- Partners' feelings may not change towards the person they are caring for at all – they may find that they can connect with their partner through sex even if they are finding it difficult to communicate in other ways.
- Some partners who are carers feel exhausted by their caring responsibilities and don't feel they have the energy to enjoy sex. This can be frustrating for their partner.
- Some partners find that the intimate tasks they have to perform for the person with dementia can put them off the idea of sex. This can make a person with dementia feel they have lost their dignity and may affect how they feel about themselves and their partner.
- Many people find it hard to enjoy a sexual relationship if many other aspects of the relationship have changed and little else is shared. This can make it feel that the sex has no meaning. If this is the case, it's important to give the partner with dementia plenty of reassurance and affection in whatever ways feel appropriate.
- Some people feel that the dementia can make their partners clumsy or inconsiderate in bed. If this is the case, partners need to be proactive in finding new ways to be intimate together – whether or not this involves sex.
- Depending on how the dementia affects their relationship, some partners continue to sleep in the same bed as their partner while others choose to move to single beds or separate rooms. If a partner does decide to move rooms, this can be disorienting or distressing for the person with dementia, so it's important to discuss this with a GP, community nurse or support worker. Practical issues, such as knowing when the person has got up in the night, may be helped by certain aids such as sensors (see factsheet 437, Assistive technology – devices to help with everyday living).
Ways of coping with frustration
In any relationship, problems can arise when one person wants to have sex and the other doesn't. This is a situation that most people in long-term relationships go through at one time or another and it's important to remember that it can arise even when dementia is not involved. If this does happen, try to remember that it is normal, and look for realistic, practical solutions, as well as finding someone to talk to if you feel this might be helpful.
Single people also have sexual needs and may become frustrated when these are not met. This is perfectly normal and a person should not be judged for having such feelings. If you are arranging the personal or household care for someone who is living alone you may want to talk regularly with the care worker to see if there is anything that they are finding difficult. For a variety of reasons the care worker may find inappropriate behaviour difficult to mention, but it is important to know about their experiences.
There are a number of ways to relieve pent-up sexual tension – for example, taking exercise and other energetic activities can help reduce the physical tension, as can masturbation. Sometimes, sexual desire can be confused with a need for closeness, touch, belonging, security, acceptance and warmth, or the need to feel special to another person. Some people find that if these other needs are met, their desire for sex is reduced. For example, close platonic friendships can help to meet some of the need for emotional intimacy and therapies, such as massage and reflexology, involve physical contact and can be very relaxing.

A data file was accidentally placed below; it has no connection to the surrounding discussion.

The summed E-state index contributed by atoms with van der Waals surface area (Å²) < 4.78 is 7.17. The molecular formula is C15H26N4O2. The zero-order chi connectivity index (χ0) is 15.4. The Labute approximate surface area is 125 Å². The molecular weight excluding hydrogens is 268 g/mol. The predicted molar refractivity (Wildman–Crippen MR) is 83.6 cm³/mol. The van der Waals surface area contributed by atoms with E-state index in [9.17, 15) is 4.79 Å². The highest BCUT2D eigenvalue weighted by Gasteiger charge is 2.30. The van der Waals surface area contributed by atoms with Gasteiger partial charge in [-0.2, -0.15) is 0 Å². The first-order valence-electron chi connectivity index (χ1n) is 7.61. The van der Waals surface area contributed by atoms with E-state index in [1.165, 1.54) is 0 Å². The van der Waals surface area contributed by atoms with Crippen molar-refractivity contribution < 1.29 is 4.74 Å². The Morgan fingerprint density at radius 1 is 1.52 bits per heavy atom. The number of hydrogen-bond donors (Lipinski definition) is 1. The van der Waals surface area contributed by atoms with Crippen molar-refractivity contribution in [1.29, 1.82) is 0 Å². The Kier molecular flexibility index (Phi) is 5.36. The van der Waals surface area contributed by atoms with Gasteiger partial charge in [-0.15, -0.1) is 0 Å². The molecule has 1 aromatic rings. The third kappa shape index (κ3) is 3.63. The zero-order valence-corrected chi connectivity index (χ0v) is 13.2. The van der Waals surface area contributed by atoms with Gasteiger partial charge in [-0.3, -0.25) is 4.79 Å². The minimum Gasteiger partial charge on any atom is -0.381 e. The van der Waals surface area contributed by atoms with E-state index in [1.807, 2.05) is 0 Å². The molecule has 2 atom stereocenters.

Practicalities of sex in care homes
If you or your partner are in a residential, nursing or shared home, this does not need to mean an end to your sex life together. Talk to the manager or key worker about your need for private time together and discuss how that can be made available to you. Ask what training is available to staff about relationships.
Other questions you might want to ask include:
- Does the home have a sexuality policy?
- What might happen if a resident becomes confused and shows affection or sexual feelings towards another resident or staff member?
- If you have a same-sex relationship, will your wishes for privacy be treated with equal respect to those in a heterosexual relationship?
If you are in a same-sex relationship ask to see the home's equal opportunities policy or ask about staff training – care homes are now required to train staff on working with lesbian and gay people. Every home should also have an anti-discrimination policy and you can ask for evidence that the policy has been put into practice.
Forming new relationships
Just because someone has dementia does not mean that they are incapable of forming new and intimate relationships. Family, and especially the children of people with dementia, can often feel uncomfortable in recognising that the person may still have sexual needs, or find it difficult if the person finds a new partner who appears to be taking the place of a parent who has died. However, if the person wants to pursue the relationship and is not at any risk of harm as a result, family and friends should try not to interfere.